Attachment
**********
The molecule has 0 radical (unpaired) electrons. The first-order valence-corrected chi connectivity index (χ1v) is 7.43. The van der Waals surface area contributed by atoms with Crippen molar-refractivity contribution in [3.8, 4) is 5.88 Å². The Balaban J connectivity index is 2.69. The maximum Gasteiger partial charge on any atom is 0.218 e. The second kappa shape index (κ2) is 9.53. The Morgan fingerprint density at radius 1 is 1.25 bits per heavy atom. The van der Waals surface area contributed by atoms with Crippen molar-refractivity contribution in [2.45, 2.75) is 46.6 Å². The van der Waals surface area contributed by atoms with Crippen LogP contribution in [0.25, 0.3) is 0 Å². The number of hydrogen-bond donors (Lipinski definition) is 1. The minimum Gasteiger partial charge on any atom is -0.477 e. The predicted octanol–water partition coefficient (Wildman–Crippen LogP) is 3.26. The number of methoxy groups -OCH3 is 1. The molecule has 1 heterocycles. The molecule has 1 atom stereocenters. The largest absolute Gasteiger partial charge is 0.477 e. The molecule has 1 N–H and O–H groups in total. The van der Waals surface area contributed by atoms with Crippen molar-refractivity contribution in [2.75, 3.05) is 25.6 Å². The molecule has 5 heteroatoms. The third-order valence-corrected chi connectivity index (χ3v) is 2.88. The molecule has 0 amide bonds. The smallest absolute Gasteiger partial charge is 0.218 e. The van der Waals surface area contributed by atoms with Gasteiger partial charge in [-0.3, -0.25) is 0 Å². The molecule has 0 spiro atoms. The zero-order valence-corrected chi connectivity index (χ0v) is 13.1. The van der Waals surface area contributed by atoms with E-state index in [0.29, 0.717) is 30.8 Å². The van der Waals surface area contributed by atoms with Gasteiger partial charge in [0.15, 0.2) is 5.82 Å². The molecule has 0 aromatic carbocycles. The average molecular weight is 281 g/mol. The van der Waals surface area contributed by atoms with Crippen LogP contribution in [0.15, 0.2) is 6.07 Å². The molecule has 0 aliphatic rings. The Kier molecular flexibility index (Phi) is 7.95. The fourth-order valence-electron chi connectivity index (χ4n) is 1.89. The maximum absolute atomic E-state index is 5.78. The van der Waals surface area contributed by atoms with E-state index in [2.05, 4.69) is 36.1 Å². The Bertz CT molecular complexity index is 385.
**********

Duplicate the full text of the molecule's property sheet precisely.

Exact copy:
The molecule has 0 radical (unpaired) electrons. The first-order valence-corrected chi connectivity index (χ1v) is 7.43. The van der Waals surface area contributed by atoms with Crippen molar-refractivity contribution in [3.8, 4) is 5.88 Å². The Balaban J connectivity index is 2.69. The maximum Gasteiger partial charge on any atom is 0.218 e. The second kappa shape index (κ2) is 9.53. The Morgan fingerprint density at radius 1 is 1.25 bits per heavy atom. The van der Waals surface area contributed by atoms with Crippen molar-refractivity contribution in [2.45, 2.75) is 46.6 Å². The van der Waals surface area contributed by atoms with Crippen LogP contribution in [0.25, 0.3) is 0 Å². The number of hydrogen-bond donors (Lipinski definition) is 1. The minimum Gasteiger partial charge on any atom is -0.477 e. The predicted octanol–water partition coefficient (Wildman–Crippen LogP) is 3.26. The number of methoxy groups -OCH3 is 1. The molecule has 1 heterocycles. The molecule has 1 atom stereocenters. The largest absolute Gasteiger partial charge is 0.477 e. The molecule has 1 N–H and O–H groups in total. The van der Waals surface area contributed by atoms with Crippen molar-refractivity contribution in [2.75, 3.05) is 25.6 Å². The molecule has 5 heteroatoms. The third-order valence-corrected chi connectivity index (χ3v) is 2.88. The molecule has 0 amide bonds. The smallest absolute Gasteiger partial charge is 0.218 e. The van der Waals surface area contributed by atoms with Gasteiger partial charge in [-0.3, -0.25) is 0 Å². The molecule has 0 spiro atoms. The zero-order valence-corrected chi connectivity index (χ0v) is 13.1. The van der Waals surface area contributed by atoms with E-state index in [0.29, 0.717) is 30.8 Å². The van der Waals surface area contributed by atoms with Gasteiger partial charge in [0.15, 0.2) is 5.82 Å². The molecule has 0 aromatic carbocycles. The average molecular weight is 281 g/mol. The van der Waals surface area contributed by atoms with Crippen LogP contribution in [0.15, 0.2) is 6.07 Å². The molecule has 0 aliphatic rings. The Kier molecular flexibility index (Phi) is 7.95. The fourth-order valence-electron chi connectivity index (χ4n) is 1.89. The maximum absolute atomic E-state index is 5.78. The van der Waals surface area contributed by atoms with E-state index in [2.05, 4.69) is 36.1 Å². The Bertz CT molecular complexity index is 385.